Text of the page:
You Can Now Watch People Code Online Live

February 9, 2015

10:00 am

There's a reason why we need teachers. Despite the availability of online and offline educational resources (I'm thinking primarily here of digital and physical textbooks and the like), teachers still serve the primary purpose of providing students with live engagement. Whether it's walking a student through the material in textbooks or simply getting a face-to-face opportunity with them, teachers provide valuable live feedback and gives their students an opportunity to see them exercise their knowledge in their respective field – an essential aspect of a great education. In this same vein, while there now exists various ways through which people across the world can learn to code, there's still a lot of value that can be gained from watching someone exercise their specialty; this has now been achieved through Watch People Code, a website that gives you the ability to watch people code online live.

Watch People Code provides live streams of various individual coding sessions that are featured on /r/WatchPeopleCode, the Reddit subreddit that allows people to watch other users from around the world work on their various programming projects. On the subreddit, many of the videos have already been recorded, while others are scheduled for live stream. The Watch People Code site plays any and all of the upcoming live streams from this subreddit – all in one site. If you want to get your live stream featured, you simply need to submit a link to your YouTube stream or Twitch channel to /r/WatchPeopleCode.

Through Watch People Code, nascent and veteran programmers alike can engage with the live streams of people coding, and even learn a little something about how other people in the world take on their various coding projects. It's actually a pretty fascinating way to look at how quickly some developers analyze and work through their multiple lines of code. From this standpoint, I can see Watch People Code as a medium through which current programmers can gain some additional inspiration or motivation (on top of being an additional educational resources). Currently, on the site, you can watch a developer work through ‘Lord of Rigel' – a game currently in the works by Rhombus Studios.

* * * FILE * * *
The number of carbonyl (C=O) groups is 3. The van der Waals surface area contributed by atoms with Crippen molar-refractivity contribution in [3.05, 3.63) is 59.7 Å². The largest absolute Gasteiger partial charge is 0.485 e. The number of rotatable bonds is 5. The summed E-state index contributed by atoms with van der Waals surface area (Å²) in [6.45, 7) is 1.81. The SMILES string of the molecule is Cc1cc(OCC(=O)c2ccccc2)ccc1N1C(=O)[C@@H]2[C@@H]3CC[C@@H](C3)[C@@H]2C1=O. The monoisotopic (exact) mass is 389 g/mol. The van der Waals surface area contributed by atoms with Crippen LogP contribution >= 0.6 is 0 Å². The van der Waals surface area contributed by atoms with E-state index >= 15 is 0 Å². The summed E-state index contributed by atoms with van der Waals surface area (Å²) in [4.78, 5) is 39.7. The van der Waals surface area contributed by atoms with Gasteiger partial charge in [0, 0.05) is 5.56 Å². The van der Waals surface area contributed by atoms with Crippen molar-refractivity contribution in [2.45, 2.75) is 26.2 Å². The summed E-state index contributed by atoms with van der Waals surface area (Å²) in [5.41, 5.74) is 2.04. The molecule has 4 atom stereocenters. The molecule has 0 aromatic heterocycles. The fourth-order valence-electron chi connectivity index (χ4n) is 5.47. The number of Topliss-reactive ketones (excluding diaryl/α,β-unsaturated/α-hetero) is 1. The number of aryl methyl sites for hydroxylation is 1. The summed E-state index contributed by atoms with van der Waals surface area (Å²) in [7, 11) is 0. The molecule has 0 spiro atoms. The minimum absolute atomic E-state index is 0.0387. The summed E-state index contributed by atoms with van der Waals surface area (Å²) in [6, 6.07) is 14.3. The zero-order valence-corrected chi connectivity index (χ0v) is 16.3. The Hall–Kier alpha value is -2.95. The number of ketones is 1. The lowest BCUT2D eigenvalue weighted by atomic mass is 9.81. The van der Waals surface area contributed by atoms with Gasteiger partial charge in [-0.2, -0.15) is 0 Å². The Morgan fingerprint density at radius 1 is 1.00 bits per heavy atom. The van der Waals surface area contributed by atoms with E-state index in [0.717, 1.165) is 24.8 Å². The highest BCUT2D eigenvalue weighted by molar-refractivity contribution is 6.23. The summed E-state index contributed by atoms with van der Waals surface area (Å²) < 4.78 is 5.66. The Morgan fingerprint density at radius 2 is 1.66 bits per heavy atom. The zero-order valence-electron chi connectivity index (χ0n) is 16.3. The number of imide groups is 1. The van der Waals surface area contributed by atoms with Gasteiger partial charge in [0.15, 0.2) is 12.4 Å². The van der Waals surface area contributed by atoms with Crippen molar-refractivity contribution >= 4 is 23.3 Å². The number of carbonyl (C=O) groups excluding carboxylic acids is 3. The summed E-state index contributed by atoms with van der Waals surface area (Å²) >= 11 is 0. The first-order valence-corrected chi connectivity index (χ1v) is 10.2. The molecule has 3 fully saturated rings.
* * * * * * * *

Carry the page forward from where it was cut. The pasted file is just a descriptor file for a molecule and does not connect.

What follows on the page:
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Check out Watch People Code now, and start watching some pretty neat live streams.

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Ronald Barba was the previous managing editor of Tech.Co. His primary story interests include industry trends, consumer-facing apps/products, the startup lifestyle, business ethics, diversity in tech, and what-is-this-bullsh*t things. Aside from writing about startups and entrepreneurship, Ronald is interested in 'Doctor Who', Murakami, 'The Mindy Project', and fried chicken. He is currently based in New York because he mistakenly studied philosophy in college and is now a "writer". Tweet @RonaldPBarba.